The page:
After a fire in a refugee camp in Ukhia in the southeastern district of Cox’s Bazar on March 24, 2021, children are seen eating food provided by NGOs and social organizations.
Yousuf Tushar | LightRakete | Getty Images
LONDON – The number of people who died of starvation has increased six-fold in the past year to outnumber deaths from Covid-19, according to a new Oxfam report Published Friday.
Up to 11 people die of starvation and malnutrition every minute as the proportion of people suffering from starvation-like conditions has skyrocketed since the pandemic began, the global charity said in a paper titled “The Hunger Virus Multiplies”.
For comparison: an estimated one 7 people die every minute from Covid-19.
War and conflict remain the main cause of hunger, accounting for two-thirds of hunger-related deaths worldwide. However, the outbreak of the coronavirus pandemic and economic shocks as a result of Covid-19, as well as the worsening climate crisis, have starved tens of millions, the report said.
Global food prices are also up 40%, the highest increase in more than 10 years, the report said.
“The statistics are mind-boggling, but we must remember that these numbers are made up of individuals exposed to unimaginable suffering. Even one person is too much, ”said Abby Maxman, President and CEO of Oxfam America.
A relative prays on a cremation site during the final rites of a Covid-19 victim.
Majority world | Universal picture group | Getty Images
Oxfam named war-torn countries like Afghanistan, Ethiopia, South Sudan, Syria and Yemen among the world’s worst hunger hotspots.
“Hunger continues to be used as a weapon of war to steal food and water from civilians and to hamper humanitarian aid,” said Maxman. “People cannot live safely or find food when their markets are bombed and crops and livestock are destroyed.”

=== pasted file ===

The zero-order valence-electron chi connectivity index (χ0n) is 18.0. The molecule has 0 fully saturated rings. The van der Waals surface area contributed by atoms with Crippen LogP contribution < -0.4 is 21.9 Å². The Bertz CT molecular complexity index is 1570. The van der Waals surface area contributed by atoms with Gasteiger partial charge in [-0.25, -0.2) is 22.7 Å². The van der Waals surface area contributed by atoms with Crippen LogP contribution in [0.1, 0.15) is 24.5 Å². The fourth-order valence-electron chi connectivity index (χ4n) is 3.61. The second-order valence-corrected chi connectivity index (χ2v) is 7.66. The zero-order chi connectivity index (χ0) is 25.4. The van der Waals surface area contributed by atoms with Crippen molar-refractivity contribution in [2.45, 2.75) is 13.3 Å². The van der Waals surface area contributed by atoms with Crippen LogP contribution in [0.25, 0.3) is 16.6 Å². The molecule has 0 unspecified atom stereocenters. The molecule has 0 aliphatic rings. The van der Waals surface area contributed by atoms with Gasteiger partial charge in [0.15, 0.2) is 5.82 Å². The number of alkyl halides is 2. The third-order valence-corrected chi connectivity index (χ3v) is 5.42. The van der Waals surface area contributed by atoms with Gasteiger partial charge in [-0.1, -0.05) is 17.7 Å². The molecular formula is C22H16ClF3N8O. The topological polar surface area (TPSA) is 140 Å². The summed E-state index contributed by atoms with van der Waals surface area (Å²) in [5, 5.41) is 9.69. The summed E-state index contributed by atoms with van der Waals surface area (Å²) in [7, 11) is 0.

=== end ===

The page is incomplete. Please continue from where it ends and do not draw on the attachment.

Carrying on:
Meanwhile, food insecurity has worsened in what the charity has dubbed “emerging epicentres of hunger” such as India, South Africa and Brazil – some of the countries hardest hit by Covid-19 infections.
But even countries with relatively resilient food systems like the US have been rocked by the pandemic and recent climate shocks, the report said.
In any case, vulnerable groups like women, displaced persons and informal workers are hardest hit, Maxman said.
“Marginalized groups are hardest hit by conflict and hunger. Too often women and girls eat last and least. ” She said.
The spike in hunger-related deaths comes in a year when global military spending rose by $ 51 billion – enough to cover six and a half times what the United Nations believes it needs to stop hunger.
Meanwhile the fortunes of the 10 richest people in the world up $ 413 billion last year – 11 times the estimated cost of the United Nations for global humanitarian aid.
“Governments must prevent conflicts from fueling catastrophic hunger and instead ensure that aid organizations reach those in need,” Maxman said, calling for multilateral political support.
“We need the US to take a leadership role in ending this hunger crisis by pushing for an end to the conflicts that fuel this famine, providing the vital resources to save lives now, and helping communities achieve a safe one Building the future. “